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A citronella plant in full bloom with pink flowers
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Mosquitoes are annoying pests that can spread serious diseases. Instead of reaching for chemical sprays or bug zappers, some gardeners grow citronella plants to repel mosquitoes naturally. They crush the plants' leaves and rub the citrusy-smelling oil onto their skin, or they grow them around their porches, patios, and yards. Notice we said, "repel" mosquitoes, not "kill" them. The oil can be effective when it's extracted and concentrated in various products, but researchers say topical use won't eliminate these pests. At best, it may protect you for a little while. They also say you'd need to grow a citronella field to drive mosquitoes away from your home or yard. Even if they can't completely banish these buzzy insects, citronellas are attractive and easy-to-grow.

Note: Citronella oil may be irritating to some people and/or cause allergic reactions. Check with your doctor before applying it or ingesting any parts of the plants.

How to Grow Citronella Plants

Commonly called mosquito plant, citronella (also known as Pelargonium citrosum or citrosa geranium, among other names) is in the geranium family. It's a cross between a rose-scented geranium and Citronella grass (Cymbopogon nardis), a tall grass with a lemony-fragrance. Both are nicknamed mosquito plants, but we're referring to the geranium types here, known for their lacy, green leaves and pinkish or lavender flowers.

Wait until all chance of frost has passed in the spring before planting citronellas outdoors. As a rule of thumb, plant them about the same time as tomatoes, spacing them 18 to 24 inches apart in the ground. Citronellas are hardy in USDA Zones 9b through 11 and are annuals in other regions. If you need to overwinter them, pot them up or propagate some stems to bring in before the temperatures drop.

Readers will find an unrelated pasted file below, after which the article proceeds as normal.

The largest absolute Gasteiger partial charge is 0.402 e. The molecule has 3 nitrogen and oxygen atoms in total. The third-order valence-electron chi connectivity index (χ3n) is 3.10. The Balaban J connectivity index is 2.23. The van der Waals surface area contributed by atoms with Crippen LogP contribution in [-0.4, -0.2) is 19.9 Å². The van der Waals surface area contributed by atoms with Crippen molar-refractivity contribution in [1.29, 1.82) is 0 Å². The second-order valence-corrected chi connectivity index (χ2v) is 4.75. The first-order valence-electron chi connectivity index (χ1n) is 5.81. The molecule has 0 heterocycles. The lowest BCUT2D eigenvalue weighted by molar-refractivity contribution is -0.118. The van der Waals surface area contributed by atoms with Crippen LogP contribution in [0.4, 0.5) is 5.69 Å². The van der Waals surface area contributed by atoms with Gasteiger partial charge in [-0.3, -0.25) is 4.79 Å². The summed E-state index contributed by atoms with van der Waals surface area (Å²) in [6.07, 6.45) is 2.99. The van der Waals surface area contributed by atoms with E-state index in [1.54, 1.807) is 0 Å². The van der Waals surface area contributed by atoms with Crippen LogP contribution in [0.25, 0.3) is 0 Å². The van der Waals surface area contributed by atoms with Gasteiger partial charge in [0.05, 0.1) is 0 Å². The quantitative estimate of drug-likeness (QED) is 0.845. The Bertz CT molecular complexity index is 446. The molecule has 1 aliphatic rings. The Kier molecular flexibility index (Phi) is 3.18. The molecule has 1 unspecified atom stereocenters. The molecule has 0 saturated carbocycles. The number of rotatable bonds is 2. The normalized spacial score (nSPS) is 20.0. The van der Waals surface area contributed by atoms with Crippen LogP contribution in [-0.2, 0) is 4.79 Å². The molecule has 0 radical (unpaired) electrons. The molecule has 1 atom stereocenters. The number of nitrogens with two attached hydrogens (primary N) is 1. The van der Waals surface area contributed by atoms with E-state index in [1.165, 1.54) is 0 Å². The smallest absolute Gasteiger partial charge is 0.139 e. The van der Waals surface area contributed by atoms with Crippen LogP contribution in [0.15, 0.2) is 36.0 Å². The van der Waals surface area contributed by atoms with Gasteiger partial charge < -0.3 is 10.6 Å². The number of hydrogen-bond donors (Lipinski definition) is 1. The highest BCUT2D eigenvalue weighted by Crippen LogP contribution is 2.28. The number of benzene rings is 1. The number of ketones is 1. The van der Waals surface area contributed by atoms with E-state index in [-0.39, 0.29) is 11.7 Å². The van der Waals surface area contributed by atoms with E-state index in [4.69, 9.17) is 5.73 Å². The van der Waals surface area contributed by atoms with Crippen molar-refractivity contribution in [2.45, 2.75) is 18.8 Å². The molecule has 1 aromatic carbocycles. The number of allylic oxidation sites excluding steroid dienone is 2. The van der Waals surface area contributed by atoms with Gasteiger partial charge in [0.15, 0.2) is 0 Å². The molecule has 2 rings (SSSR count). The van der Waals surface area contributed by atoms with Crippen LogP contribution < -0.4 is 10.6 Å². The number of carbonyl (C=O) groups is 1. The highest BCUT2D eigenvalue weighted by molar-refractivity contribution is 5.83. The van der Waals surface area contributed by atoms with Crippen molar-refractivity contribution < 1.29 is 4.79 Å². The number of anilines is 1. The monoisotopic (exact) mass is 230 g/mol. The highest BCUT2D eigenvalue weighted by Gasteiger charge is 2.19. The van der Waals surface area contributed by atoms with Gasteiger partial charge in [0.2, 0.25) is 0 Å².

Citronellas are great for hanging baskets, containers, and window boxes or beside decks, patios, porches, and doors, where you can touch them as you go by and enjoy their pleasant fragrance.

Citronella Plant Care

How much light do citronella plants need?

Citronellas need six to eight hours of sun each day, preferably cool morning sun and afternoon shade. If you grow them as houseplants, give them a sunny window.

Citronella plants that start to look stretched-out are probably trying to get more light. Move container-grown plants into a brighter spot. Snip off any lanky stems to shape them up.

What kind of soil does citronella need?

Citronellas adapt to a variety of well-drained soils but thrive in soil enriched with organic matter. For potted citronellas, use an all-purpose container mix. 

How often should I water a citronella plant?

Mosquito plants can tolerate some drought, but don't let them dry out completely. Water when the top inch of soil feels dry. Be sure potted plants have drainage holes and dump out any water than collects in saucers under them.

How to fertilize citronellas

Feed your plants with an all-purpose plant food, following the product directions. A water-soluble houseplant fertilizer is fine for indoor plants.

Pruning Citronella Plants

Prune citronellas at any time. Deadhead and pinch off small stems to encourage more blooms.

Save the branches for vases or use the leaves like edible geranium leaves. Be sure you can correctly identify the plant you're using, and never use one treated with pesticides or insecticides.

How to Propagate Citronella

There are a few easy ways to propagate mosquito plants. Save pruned, non-woody stems or make three-to-five-inch cuttings of non-woody stems. Remove all but the top two or three leaves and stick the stems or cuttings in fresh potting soil. After roots form, in three or four weeks, they'll be ready to transplant. You can also root non-woody cuttings in water. Again, remove all but the top leaves and give the cuttings bright, indirect light.

If you prefer, bend a stem that's still attached to a plant and put it on top of the soil in a nearby pot. Bury the stem on its side, covering least one leaf node (the spot where the leaf grows from the stem.) Hold the covered stem in place with a rock or bend a piece of wire or paper clip into a U-shape and pin it down.

After a few weeks, the stem will root. Cut it off the original plant and transplant it.

Citronella Problems

Citronellas aren't usually bothered by pests or diseases. Brown leaves and stems can be caused by too much or too little sun or too much water. Make sure plants have good drainage. Give root-bound plants bigger pots.